But you don't understand because you live in fear

Another lie, borne of your own fevered bigotry. I don't live in fear at all. But hey, as I keep saying... you obviously need to believe lies about people you disagree with. I can understand it must make it easier for you to live with yourself. I don't begrudge you it. It's just something weak personalities seem to need to do in order to get by. None of us are perfect.

If we met I would just laugh in your face.

Fine. And I would simply repeat my opinion about soldiers and offer to buy you a beer. No laughter. I don't find you funny, I'm afraid. At all.
posted by Decani at 5:57 PM on June 8, 2005


M&mm: I apologise for spending all that time joshing with tkchrist instead of answering your reasonable questions, but it was irresistable. I will do so tomorrow.
posted by Decani at 6:06 PM on June 8, 2005


Since no one else is going to put this red herring to bed, I may as well do it. Police do not, as a standard function of their job, engage in organized, methodical human slaughter; soldiers do. Not every soldier, no, but it's a standard expectation that any of them may be required to do it. Both professionals carry guns, but their professions are quite different.

Most soldiers do not engage in organized, methodical slaughter of anything beyond beer bottles. Most soldiers never fire a shot outside of a firing range. Most soldiers can enter the military with the rational expectation that they will never see combat, and that Uncle Sugar will pay for their college education.

I was in the Army between '84 and '87. Had I instead joined the Baltimore City police department during the same time, I would have had a significantly higher likelihood of firing my weapon in the line of duty. This is actually one of the reasons I didn't consider a police career when I left the Army - a lot of my acquaintances did. I did not want to work in a field where I would be that likely to be involved in violent situations.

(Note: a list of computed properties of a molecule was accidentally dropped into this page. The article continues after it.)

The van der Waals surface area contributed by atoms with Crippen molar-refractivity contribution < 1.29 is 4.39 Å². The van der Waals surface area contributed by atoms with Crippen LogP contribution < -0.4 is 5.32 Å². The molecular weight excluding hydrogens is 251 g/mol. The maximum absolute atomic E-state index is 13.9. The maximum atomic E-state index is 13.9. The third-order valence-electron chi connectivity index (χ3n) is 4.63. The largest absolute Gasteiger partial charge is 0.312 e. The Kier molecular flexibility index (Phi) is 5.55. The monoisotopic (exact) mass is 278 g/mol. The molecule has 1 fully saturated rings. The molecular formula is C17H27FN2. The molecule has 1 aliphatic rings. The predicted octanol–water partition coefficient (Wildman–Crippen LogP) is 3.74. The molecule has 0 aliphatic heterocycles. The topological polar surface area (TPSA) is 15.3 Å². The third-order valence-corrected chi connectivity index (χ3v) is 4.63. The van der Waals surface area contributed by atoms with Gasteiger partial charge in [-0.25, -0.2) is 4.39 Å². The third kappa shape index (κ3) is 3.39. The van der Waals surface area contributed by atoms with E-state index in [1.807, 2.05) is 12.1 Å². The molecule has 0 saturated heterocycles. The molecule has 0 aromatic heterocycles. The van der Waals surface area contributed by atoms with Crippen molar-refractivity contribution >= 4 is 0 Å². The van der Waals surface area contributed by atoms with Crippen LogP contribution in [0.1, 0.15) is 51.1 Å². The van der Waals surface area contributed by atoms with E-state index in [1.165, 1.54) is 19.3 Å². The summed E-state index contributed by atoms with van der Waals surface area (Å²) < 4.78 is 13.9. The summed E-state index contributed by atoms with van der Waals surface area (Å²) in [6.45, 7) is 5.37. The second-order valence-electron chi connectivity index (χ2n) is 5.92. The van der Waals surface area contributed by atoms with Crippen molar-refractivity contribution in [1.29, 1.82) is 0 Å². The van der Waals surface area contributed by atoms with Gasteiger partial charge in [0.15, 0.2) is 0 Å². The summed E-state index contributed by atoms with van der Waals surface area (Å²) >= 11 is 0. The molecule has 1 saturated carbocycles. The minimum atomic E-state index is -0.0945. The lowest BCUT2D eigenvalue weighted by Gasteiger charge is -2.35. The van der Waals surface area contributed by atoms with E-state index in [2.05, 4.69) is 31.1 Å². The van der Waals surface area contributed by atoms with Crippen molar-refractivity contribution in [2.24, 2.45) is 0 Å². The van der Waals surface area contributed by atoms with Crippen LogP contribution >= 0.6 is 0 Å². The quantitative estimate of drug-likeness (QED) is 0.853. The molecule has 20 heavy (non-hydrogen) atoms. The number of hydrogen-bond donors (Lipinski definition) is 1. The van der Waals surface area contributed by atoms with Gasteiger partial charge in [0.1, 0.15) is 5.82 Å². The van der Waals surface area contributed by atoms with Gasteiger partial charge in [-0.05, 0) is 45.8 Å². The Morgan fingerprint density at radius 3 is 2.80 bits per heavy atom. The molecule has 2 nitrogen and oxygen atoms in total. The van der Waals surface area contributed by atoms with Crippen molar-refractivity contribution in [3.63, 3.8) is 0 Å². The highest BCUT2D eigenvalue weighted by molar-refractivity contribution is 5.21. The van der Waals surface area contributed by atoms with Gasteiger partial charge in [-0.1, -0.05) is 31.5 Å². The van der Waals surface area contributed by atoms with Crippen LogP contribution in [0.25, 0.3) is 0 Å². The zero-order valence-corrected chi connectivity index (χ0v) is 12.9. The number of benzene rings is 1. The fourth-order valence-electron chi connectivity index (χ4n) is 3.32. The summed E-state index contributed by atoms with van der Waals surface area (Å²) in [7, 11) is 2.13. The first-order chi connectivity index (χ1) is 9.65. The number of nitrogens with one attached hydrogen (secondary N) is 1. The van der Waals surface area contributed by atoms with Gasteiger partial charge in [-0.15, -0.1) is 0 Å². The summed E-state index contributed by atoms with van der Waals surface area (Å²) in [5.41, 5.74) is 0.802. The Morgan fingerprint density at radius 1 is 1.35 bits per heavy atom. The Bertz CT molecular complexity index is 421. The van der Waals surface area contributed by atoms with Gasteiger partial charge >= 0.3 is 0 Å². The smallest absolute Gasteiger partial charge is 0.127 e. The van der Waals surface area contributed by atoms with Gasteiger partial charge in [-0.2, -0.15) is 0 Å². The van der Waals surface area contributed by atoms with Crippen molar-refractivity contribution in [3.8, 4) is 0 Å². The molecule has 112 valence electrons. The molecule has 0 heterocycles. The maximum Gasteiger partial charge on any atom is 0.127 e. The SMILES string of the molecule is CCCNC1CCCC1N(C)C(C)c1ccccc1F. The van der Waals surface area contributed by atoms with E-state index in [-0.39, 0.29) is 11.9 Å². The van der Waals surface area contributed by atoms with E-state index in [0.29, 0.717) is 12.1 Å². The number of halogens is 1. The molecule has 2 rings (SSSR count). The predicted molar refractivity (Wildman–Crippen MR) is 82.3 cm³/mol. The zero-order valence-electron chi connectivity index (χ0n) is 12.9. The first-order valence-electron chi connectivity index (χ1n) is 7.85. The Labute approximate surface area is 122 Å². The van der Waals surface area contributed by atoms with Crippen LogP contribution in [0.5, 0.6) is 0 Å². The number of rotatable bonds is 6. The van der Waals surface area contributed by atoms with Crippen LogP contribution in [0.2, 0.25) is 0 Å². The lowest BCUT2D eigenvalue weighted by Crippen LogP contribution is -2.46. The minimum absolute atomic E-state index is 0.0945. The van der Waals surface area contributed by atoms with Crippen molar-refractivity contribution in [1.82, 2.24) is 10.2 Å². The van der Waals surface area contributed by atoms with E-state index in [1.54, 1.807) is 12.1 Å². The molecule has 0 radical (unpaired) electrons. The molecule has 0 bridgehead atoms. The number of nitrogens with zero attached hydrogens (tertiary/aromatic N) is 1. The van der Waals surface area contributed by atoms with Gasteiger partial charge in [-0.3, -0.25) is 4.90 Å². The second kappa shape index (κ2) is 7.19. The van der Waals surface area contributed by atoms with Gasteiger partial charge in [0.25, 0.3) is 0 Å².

And for that matter, I still don't see the difference - why is it relevant that it's organized or methodical? What is the difference between shooting someone on the streets of Baltimore or Baghdad?

Also, the vast majority of soldiers even in wartime do not participate in violence. Most fill supporting roles. Some actually support combat units. Still fewer actually serve in combat arms units. At least when I was in, there were plenty of mechanics, cooks, and clerks behind every infantryman or tanker. It is my impression at least that the ratio of support personnel to cops on the street is lower.

Finally, when I joined the Army and served in Germany near the end of the Cold War, I had every expectation that if it came to actual combat with the Soviets, I would die before I got to take part in much organized, methodical slaughter. The life expectancy of our company was about two hours, tops - we were the easternmost armored unit in Germany. But of course if it had come to actual combat with the Soviets, I suppose all bets would be off no matter where you were.

I apologise for spending all that time joshing with tkchrist instead of answering your reasonable questions, but it was irresistable. I will do so tomorrow.